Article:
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GIFT OF BRINGING JOY

The word charity is ambiguous. I get a different sense every time I ponder over it. Growing up, I thought I was a kind person. I always went that extra mile and extended myself to those in need. I did what I could, nothing constructive. I never felt I should be rich enough to be able to help others. I did what I could. It made me feel happy when I fed a hungry stomach, sheltered a homeless or counseled someone out of their poor life decisions (not that I know better, but when they relied on me to do so). My grandfather always said the greatest addiction in the world is to make people happy.

I stood by this till I suddenly started facing a different world. I came across situations where people pretended they are needy. They often exploited my kindness. Professional beggars, fake charity organizations, people barging into my home making unusual monetary pleas, obligations, list goes on. I got dejected that my hard earned money went into something hoax and greedy. Every time I consoled myself and moved on, I was disappointed.

All these increased my insecurities. I withdrew myself from everything and felt cozy in my own world and the challenges it gave. Bad experiences coupled with other life incidents made me bitter from within. I was reacting less to people. Situations were not shaking me or giving sleepless nights as they did. I became that rational, not emotional human being.

One day on my visit to my kid’s pediatrician, I saw this very young couple crying holding their tiny new born. I tried my best not to bother but the mother in me had learnt what was going on. The baby had a heavy metal poisoning, bleeding from parts, he needs to be rescued at earliest before things turn fatal. The doctor accommodated them to an emergency as his clinic was not fully equipped but was holding himself back as his limits are clear. The baby needs prolonged treatment. The problem was obvious. I tried my best to be stern holding my little one tight. My husband then slowly asked ‘shall we’. He didn’t even complete, I said it out loud NO. We left the clinic. Our car was heading home but with a grave silence between us. I reminded myself of all the situations where someone I helped came back chasing me to take more advantage. I’m struggling within myself finding reasons why I shouldn’t help them. My husband again said ‘why shouldn’t we?’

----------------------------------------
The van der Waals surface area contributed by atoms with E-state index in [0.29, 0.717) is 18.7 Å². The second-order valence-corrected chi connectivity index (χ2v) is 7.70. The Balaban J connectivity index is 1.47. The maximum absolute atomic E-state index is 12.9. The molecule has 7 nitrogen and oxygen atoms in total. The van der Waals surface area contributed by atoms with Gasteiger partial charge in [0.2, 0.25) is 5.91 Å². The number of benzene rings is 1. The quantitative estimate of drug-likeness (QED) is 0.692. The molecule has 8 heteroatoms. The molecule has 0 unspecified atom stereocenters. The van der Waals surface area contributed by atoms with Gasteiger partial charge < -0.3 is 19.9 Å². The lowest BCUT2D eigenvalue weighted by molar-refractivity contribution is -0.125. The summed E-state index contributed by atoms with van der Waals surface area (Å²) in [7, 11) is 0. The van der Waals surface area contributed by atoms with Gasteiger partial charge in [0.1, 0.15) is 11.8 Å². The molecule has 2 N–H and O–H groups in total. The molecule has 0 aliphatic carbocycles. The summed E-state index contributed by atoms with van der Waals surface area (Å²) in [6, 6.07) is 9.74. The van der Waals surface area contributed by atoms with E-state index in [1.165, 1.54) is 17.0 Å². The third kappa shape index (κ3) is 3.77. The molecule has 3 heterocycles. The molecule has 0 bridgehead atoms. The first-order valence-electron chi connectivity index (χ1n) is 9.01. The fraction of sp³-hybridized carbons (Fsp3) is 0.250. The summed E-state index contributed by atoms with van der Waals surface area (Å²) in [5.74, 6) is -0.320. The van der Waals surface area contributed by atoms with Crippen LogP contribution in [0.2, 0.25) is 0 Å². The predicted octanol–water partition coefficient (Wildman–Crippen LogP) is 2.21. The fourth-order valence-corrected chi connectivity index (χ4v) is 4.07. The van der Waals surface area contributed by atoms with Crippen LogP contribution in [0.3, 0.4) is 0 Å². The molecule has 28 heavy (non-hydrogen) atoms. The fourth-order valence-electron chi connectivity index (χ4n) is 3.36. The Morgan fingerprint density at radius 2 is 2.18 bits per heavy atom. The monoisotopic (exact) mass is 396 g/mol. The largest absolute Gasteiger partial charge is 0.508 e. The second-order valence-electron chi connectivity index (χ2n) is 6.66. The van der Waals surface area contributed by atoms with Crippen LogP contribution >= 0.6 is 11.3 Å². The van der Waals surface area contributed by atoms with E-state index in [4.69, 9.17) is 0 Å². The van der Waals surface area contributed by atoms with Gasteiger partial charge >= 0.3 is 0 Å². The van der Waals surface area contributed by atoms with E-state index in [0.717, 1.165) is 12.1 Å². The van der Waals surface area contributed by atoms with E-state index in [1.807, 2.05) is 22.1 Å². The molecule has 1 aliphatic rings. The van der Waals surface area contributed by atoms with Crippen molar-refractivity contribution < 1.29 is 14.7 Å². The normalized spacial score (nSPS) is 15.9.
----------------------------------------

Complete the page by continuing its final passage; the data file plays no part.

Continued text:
I replied. Aren’t you the one who said I trust everyone and lose my money, who asked me to be rational, and wanted me to be less emotional? He replied, “Yes I did. I did say to change your thought process so you could suffer less. I never wanted you to change yourself”. Tears filling in my eyes I said go.

He galloped back to the emergency, paid for everything not just that one day but every day till the baby came out of the hospital healthy. I waited till I heard the baby is safe. As I went to hospital I saw the happy parents rushing to me thanking me with tears of joy. I held the teeny tiny one close to me and I felt this new life is definitely worth all that I have lost. The young mother did call regularly after that never once to exploit, but to always update me about how her baby is reaching his milestones.

On that day when my husband said he didn’t wanted me to change myself, right at that moment, I did see a bit of Morgan Freeman in him. He inspired me to continue my random acts of kindness.